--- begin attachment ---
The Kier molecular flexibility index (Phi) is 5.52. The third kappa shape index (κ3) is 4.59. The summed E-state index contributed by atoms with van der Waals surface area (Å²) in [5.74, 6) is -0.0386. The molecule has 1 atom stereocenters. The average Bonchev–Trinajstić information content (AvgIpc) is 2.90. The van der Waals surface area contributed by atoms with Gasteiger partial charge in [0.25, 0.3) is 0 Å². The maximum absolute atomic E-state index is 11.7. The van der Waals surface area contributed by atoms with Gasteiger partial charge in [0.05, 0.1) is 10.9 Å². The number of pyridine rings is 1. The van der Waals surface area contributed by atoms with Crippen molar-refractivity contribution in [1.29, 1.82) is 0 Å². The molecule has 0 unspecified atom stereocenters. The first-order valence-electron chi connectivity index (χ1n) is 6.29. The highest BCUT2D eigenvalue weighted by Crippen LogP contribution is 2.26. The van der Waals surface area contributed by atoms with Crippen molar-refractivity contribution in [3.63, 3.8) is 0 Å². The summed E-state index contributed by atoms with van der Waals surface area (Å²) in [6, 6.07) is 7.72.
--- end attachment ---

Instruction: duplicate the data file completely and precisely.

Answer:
The Kier molecular flexibility index (Phi) is 5.52. The third kappa shape index (κ3) is 4.59. The summed E-state index contributed by atoms with van der Waals surface area (Å²) in [5.74, 6) is -0.0386. The molecule has 1 atom stereocenters. The average Bonchev–Trinajstić information content (AvgIpc) is 2.90. The van der Waals surface area contributed by atoms with Gasteiger partial charge in [0.25, 0.3) is 0 Å². The maximum absolute atomic E-state index is 11.7. The van der Waals surface area contributed by atoms with Gasteiger partial charge in [0.05, 0.1) is 10.9 Å². The number of pyridine rings is 1. The van der Waals surface area contributed by atoms with Crippen molar-refractivity contribution in [1.29, 1.82) is 0 Å². The molecule has 0 unspecified atom stereocenters. The first-order valence-electron chi connectivity index (χ1n) is 6.29. The highest BCUT2D eigenvalue weighted by Crippen LogP contribution is 2.26. The van der Waals surface area contributed by atoms with Crippen molar-refractivity contribution in [3.63, 3.8) is 0 Å². The summed E-state index contributed by atoms with van der Waals surface area (Å²) in [6, 6.07) is 7.72.